Next month, an agreement will be reached on the synchronization of the power systems of the Baltic States with the continental Europe system. Nevertheless, Estonia still insists on building a connection with Poland – LitPol Link 2, despite the plans to use the LitPol Link 1 that has been functioning so far. Vilnius counts on a compromise, but there is less and less time – writes Piotr Stępiński, editor of BiznesAlert.pl.
Lithuania is seeking a compromise
– I am inclined to state that there has been a change of position, but the Estonian side still emphasizes the need to build LitPol Link 2. In my opinion, this position is much closer to a compromise than it was a year or a half ago. Indeed, the position of Estonia in relation to the two threads of LitPol Link was very firm, which is why I believe that some decisions will be taken, interviews will be held. We need to find a compromise and we are working on it – said Lithuanian Minister of Energy, Žygimantas Vaiciunas.
Last week, during a meeting of the working group on synchronization of the Baltic market in Brussels, research on this project was presented. It was agreed that a political agreement on synchronization should be signed in June. In a conversation with journalists, a spokesman for the Lithuanian Minister of Energy said that the results of the research are to be approved next week.
June will be key
On the other hand, Lithuanian Prime Minister Saulius Skvernelis expects that a compromise will be reached with Estonia, but he does not exclude that Vilnius will implement this project only in Poland. – If we are talking about this project needed for geopolitical and strategic reasons, we are definitely looking for a compromise for too long. I think that the arguments and calculations presented in the research allow us to make a decision. If a compromise can not be reached, there is an alternative that Lithuania will use together with Poland. However, I hope that such a strategically important decision will be made on the basis of a compromise – he argued.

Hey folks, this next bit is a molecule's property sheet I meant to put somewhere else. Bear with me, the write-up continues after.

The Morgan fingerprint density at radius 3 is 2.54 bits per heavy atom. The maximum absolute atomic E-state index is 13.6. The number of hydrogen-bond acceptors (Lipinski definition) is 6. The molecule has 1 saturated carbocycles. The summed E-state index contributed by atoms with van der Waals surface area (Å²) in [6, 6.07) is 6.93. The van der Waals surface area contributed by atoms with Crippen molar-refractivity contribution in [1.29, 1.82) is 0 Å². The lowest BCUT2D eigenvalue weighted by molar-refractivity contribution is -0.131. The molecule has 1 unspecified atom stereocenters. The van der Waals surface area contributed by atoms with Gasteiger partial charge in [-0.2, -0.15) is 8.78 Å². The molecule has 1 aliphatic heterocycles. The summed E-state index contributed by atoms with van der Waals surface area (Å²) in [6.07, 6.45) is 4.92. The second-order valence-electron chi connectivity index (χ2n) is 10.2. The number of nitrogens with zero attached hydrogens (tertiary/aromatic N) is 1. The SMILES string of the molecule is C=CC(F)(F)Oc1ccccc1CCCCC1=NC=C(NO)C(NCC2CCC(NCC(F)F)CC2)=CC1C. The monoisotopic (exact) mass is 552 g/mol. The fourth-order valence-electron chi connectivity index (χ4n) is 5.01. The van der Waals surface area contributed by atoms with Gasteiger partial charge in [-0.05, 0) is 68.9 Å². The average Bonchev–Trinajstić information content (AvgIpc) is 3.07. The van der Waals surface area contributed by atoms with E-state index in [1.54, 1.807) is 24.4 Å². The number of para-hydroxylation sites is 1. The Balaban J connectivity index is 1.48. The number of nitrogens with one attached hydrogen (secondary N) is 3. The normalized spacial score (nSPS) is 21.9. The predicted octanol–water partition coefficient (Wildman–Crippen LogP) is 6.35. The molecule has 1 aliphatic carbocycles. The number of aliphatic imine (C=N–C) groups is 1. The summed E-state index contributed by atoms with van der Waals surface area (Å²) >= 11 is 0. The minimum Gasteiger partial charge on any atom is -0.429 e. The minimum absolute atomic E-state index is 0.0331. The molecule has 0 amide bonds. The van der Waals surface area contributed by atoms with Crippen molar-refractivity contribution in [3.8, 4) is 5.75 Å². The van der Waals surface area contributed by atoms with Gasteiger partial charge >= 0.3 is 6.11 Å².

In this context, he stressed that the financial position of Vilnius is more acceptable. In his opinion, concerns about security should be supported by hard arguments. At the same time, he announced that between 3 and 4 June in Tallinn, the Prime Ministers of the three Baltic States and Poland will meet to talk about the synchronization project. The final political decision in this matter should be taken in June.
Time is running out
However, time is running out. The Baltic States and Poland have so far signed a preliminary agreement on synchronization. In May last year, Vilnius tried to convince Tallinn to use the existing connection with Poland. Unfortunately, it has not been possible to reach a compromise. The Lithuanians wanted to meet the fears of not only Estonia. Earlier, as Latvia and Estonia expressed doubts about the possibility of synchronization using the Lithuanian link LitPol Link 1, the operator of the Lithuanian transmission networks proposed building the second branch of this connection after 2025, when the Baltic states’ energy systems separate from the post-Soviet system IPS / UPS. It can not be ruled out that during the meeting announced for June, the Lithuanians will renew their offer or will turn to an alternative idea of laying connections of Władysławowo-Klaipeda on the bottom of the Baltic Sea, proposed by Polskie Sieci Elektroenergetyczne.